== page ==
Being deeply immersed in the Apple ecosystem, a couple of years ago I made a decision:
I’ll move all of my work files onto iCloud Drive!
I work (as in, write code and edit image files) mainly on my Mac. But I was seduced by the possibility of accessing all of my work files in a pinch on my iPad (which I still had at the time) or even my iPhone. Plus, since my files would be in “The Cloud”, I could even access them from another computer (or from my Mac when booted into Windows) if I needed to, by logging into my iCloud account from a web browser.
It seemed… so obvious. So perfect.
Umm… maybe not.
For the past two years, I have been constantly fighting with iCloud Drive. One of its signature features is that it can manage disk use on your Mac automatically, so as your hard drive fills up, it deletes files you haven’t used in a while, keeping them safely in the cloud while freeing up disk space on your Mac. And with my MacBook Pro sporting a (meager?) 256 GB hard drive, with 40-odd GB allocated for a Windows partition, and over 60 GB occupied by Logic Pro X sound samples, my drive is filling up constantly.
While this is great in principle, it is completely unworkable in practice for three interrelated reasons:
If you have a large amount of data in play here (for me, it’s in the vicinity of 100 GB), iCloud Drive may get to a point where it is constantly transferring data. If you’re not on a gigabit fiber connection, this can both use up all of your Internet bandwidth and take ages.
Because #1 is taking place constantly, if you do find yourself needing to grab one of those files that has been deleted locally (as indicated in the Finder by a cloud icon with a down-pointing arrow), you may find yourself waiting several minutes for the file to become available, even if it’s small (as in, under 1 MB).
In an effort to make this all appear seamless to the user, the Finder represents cloud-only files as… regular files. But they’re actually just pointers with a hidden .icloud filename extension… as you’ll find if you ever try to perform Finder actions inside another program, such as syncing files to a web server using Transmit.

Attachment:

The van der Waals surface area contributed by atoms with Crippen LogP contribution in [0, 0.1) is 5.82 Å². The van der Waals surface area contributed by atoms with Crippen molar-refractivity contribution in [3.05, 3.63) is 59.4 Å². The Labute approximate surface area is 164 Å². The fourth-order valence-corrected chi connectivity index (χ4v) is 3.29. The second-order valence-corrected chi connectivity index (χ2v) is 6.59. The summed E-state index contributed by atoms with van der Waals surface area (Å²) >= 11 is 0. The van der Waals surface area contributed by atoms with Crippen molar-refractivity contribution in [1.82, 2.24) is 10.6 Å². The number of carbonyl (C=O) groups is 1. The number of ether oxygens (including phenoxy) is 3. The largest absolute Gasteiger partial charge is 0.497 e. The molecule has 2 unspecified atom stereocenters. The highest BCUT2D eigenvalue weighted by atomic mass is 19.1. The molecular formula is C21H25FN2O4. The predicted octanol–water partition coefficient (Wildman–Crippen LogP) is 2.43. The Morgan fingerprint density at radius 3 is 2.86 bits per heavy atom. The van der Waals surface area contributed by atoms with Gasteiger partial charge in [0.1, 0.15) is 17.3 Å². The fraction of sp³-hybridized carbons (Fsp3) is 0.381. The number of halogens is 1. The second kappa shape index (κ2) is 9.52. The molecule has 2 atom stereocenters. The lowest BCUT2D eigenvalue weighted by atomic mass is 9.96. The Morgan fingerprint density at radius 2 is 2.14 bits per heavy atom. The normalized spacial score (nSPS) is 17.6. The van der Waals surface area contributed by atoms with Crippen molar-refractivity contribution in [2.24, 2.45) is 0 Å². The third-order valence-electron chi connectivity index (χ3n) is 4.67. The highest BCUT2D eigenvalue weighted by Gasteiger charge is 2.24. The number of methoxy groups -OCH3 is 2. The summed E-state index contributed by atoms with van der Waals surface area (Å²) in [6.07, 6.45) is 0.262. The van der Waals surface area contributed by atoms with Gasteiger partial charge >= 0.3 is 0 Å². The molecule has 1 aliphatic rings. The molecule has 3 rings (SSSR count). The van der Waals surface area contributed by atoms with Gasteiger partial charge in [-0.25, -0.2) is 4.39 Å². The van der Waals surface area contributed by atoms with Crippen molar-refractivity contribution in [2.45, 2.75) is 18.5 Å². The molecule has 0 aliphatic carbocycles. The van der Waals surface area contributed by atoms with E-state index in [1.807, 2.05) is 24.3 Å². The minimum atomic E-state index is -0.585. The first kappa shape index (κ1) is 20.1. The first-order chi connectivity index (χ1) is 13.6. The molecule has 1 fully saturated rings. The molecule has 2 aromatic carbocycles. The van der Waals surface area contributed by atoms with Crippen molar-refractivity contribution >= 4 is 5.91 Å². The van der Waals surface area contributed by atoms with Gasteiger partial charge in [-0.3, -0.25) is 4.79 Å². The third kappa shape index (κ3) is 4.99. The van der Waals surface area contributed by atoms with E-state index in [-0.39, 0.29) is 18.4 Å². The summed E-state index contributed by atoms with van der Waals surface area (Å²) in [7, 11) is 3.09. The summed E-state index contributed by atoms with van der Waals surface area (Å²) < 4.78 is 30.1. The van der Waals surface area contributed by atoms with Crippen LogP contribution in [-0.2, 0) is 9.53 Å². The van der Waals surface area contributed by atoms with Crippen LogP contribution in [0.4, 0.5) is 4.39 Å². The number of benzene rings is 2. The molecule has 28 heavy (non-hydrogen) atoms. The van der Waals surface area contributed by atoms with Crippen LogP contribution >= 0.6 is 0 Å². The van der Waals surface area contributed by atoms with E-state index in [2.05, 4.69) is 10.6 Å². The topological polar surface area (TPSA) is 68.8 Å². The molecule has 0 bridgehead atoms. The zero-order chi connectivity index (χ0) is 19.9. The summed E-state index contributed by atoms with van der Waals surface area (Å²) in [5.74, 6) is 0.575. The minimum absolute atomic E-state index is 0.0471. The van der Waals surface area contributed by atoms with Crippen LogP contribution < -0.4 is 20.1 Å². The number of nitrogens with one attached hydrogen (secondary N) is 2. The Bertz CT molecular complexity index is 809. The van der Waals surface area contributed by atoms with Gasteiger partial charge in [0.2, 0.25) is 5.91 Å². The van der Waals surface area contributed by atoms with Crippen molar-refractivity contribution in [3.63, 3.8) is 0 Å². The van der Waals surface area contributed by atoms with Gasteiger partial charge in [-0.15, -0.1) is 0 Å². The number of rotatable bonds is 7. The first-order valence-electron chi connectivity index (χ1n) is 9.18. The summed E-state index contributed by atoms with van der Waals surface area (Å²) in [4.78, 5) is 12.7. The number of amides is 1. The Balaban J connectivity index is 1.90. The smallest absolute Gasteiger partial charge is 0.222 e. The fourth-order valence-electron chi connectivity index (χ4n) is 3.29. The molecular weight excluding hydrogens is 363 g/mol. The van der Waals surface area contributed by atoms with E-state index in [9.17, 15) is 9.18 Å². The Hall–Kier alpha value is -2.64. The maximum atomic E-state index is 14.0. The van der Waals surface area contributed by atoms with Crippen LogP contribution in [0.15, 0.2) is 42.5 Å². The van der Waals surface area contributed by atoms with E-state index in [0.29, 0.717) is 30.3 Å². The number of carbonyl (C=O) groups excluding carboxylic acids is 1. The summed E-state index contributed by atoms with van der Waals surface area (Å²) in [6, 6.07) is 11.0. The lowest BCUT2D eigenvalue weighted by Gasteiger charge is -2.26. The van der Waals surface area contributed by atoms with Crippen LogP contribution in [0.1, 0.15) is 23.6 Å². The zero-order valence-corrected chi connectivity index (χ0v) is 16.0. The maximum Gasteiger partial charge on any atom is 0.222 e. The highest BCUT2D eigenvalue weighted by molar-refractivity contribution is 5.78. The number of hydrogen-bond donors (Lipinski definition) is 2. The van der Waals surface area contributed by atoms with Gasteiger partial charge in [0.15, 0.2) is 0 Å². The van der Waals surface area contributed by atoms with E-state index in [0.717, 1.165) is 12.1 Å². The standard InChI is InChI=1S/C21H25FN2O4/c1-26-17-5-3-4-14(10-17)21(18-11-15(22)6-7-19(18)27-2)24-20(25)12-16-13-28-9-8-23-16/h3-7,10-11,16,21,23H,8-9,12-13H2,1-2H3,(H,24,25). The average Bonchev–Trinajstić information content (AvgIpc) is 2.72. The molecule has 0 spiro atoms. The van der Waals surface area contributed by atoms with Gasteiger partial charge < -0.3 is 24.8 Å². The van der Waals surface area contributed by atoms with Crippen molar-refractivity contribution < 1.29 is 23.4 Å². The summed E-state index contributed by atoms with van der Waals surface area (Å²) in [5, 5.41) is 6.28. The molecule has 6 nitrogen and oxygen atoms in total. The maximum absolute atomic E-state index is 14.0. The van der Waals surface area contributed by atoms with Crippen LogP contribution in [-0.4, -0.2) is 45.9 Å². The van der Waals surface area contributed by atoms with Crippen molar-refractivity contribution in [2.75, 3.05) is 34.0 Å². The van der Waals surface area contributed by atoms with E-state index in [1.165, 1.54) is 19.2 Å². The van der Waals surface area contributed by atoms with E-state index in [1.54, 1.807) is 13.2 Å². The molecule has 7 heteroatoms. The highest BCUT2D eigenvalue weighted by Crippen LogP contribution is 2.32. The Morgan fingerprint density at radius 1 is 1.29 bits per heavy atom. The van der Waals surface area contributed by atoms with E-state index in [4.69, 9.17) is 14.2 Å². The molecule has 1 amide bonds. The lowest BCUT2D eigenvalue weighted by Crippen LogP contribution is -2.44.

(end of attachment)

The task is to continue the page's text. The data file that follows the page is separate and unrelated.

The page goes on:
All of this might be tolerable if Apple gave you any control whatsoever over which files get deleted locally. But they don’t.
It gets worse.
What’s worse than getting stuck in this situation? Trying to get out of it. It’s like quicksand… the more you struggle against it, the faster and deeper you sink into it.
I made the decision earlier this week to extricate myself from the iCloud Drive nightmare, by buying a 250 GB SanDisk external SSD. First off, a little unpaid plug for this drive… it is awesome. It’s super light and small, seemingly at least as fast as the internal SSD in my MacBook Pro (in that I am able to transfer multiple gigabytes of data in seconds), and it even looks cool. I’m going to be using it all the time, so I’m actually considering putting adhesive Velcro on both it and the top of my MacBook Pro so I can keep it permanently attached. (Which says a lot about how much my regard for Apple has fallen lately — in the past I would never have sullied the exterior of an Apple laptop with something adhesive.)
So anyway, external SSD acquired, my goal was to start transferring my files from iCloud Drive over to the SSD.
Uh… good luck with that.
Because I’m now at a point where I have more than double the amount of data stored on iCloud Drive as I have available space locally, a majority of my files are now only in “The Cloud.” Ugh. Which means waiting for all of that data transfer stuff to happen. If only I could, somehow, bypass this broken process, I thought.
There has to be a way.
So, here’s the thing. I’ve been using iCloud Drive for the bulk of my cloud-based file storage, but I do use other services as well. I have Google Drive. I have Dropbox. I know how they work.
Specifically, I know that you can, y’know, like, select a folder and download the entire thing as a zip file.
So I thought to myself, I’ll just go to iCloud in a web browser and do that! Download the whole friggin’ thing as a big zip file, or maybe a few zip files, and be done with it.
For whatever reason, iCloud doesn’t let you do that. Probably because of the whole seamless “It just works” Kool-Aid drinking song everyone in Apple land has been singing. (Myself included, mostly.)
You can only download individual files, not folders, from the iCloud web interface. It does let you select multiple files at once, but only within one folder.